And let us be clear. For those of us on the left who want to see an alternative, it is no bad thing that there can be no return to ‘Old’ Labour. I recall how we used to talk about ‘the dead hand of Labourism’ holding back the advance of progressive politics in the old days. That dead hand from the past is no longer weighing down in the present. It is high time we had a serious debate about filling the void with a politics of radical change that tries to look to the future.

Mick Hume is spiked’s editor-at-large.

Previously on spiked

Rob Lyons said New Labour was not dead yet. Josie Appleton asked why New Labour stands for nothing. Mick Hume argued that parliamentary politics has become a battle of courtly cliques. Elsewehere he looked at the fall of Gordon Brown and argued that, despite claims of a Labour revival, you can’t revive a corpse. And to mark the beginning of Gordon Brown’s reign, Brendan O’Neill listed 10 reasons why Brown is not fit to be Prime Minister. Or read more at spiked issue British politics.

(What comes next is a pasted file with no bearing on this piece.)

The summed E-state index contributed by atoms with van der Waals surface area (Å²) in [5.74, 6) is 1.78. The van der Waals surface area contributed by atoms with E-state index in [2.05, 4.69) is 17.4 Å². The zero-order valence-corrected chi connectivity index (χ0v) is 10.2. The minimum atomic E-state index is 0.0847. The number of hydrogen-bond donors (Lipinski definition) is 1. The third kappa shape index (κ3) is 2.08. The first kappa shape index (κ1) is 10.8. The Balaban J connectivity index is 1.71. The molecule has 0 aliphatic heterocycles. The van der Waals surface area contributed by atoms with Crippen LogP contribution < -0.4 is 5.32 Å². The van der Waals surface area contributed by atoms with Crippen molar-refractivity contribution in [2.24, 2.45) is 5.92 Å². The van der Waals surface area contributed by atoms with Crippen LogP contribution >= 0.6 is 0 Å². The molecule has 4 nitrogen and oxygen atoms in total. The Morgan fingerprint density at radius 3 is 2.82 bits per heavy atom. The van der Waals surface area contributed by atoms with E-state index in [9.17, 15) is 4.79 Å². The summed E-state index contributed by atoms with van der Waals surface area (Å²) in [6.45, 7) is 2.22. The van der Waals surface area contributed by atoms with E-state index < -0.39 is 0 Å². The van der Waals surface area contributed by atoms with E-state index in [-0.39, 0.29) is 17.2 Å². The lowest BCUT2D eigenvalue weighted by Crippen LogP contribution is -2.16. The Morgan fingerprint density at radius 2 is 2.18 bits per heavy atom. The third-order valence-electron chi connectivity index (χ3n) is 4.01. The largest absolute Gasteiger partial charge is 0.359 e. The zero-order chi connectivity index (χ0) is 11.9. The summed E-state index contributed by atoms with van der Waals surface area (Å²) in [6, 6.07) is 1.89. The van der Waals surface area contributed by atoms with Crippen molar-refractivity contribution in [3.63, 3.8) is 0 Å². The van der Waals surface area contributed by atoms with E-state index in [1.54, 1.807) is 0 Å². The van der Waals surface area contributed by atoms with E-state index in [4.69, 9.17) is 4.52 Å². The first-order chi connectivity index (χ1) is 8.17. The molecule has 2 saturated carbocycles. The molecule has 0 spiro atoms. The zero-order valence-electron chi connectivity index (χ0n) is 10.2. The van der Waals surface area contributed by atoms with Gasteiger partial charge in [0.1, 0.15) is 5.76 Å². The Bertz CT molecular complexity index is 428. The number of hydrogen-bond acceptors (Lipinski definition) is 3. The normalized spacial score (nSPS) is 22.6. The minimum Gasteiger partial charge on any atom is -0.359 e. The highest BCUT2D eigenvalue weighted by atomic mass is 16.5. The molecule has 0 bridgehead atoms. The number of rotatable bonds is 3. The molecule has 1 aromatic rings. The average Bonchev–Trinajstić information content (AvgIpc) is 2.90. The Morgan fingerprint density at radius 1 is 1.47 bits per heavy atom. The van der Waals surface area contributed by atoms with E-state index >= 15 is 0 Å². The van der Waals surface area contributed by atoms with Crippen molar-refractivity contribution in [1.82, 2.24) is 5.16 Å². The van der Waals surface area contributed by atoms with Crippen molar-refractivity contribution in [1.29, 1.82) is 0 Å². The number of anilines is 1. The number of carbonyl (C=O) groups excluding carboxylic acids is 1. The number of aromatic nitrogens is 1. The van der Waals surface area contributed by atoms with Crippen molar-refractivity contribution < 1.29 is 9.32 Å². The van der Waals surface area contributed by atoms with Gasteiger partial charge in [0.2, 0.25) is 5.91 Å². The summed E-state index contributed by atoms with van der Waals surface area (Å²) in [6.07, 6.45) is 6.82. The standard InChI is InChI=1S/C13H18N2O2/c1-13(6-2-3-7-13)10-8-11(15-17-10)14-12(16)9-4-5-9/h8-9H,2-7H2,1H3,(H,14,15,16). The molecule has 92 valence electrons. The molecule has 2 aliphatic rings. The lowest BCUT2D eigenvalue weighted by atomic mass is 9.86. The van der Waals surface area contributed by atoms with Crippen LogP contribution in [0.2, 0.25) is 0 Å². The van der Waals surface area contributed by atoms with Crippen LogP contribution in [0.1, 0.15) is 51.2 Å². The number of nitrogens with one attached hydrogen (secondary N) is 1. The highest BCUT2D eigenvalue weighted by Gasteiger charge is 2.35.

To enquire about republishing spiked’s content, a right to reply or to request a correction, please contact the managing editor, Viv Regan.

Share
Topics Politics UK

Comments

Want to join the conversation?

Only spiked supporters, who donate regularly to us, can comment on our articles.

Become a spiked supporter
Share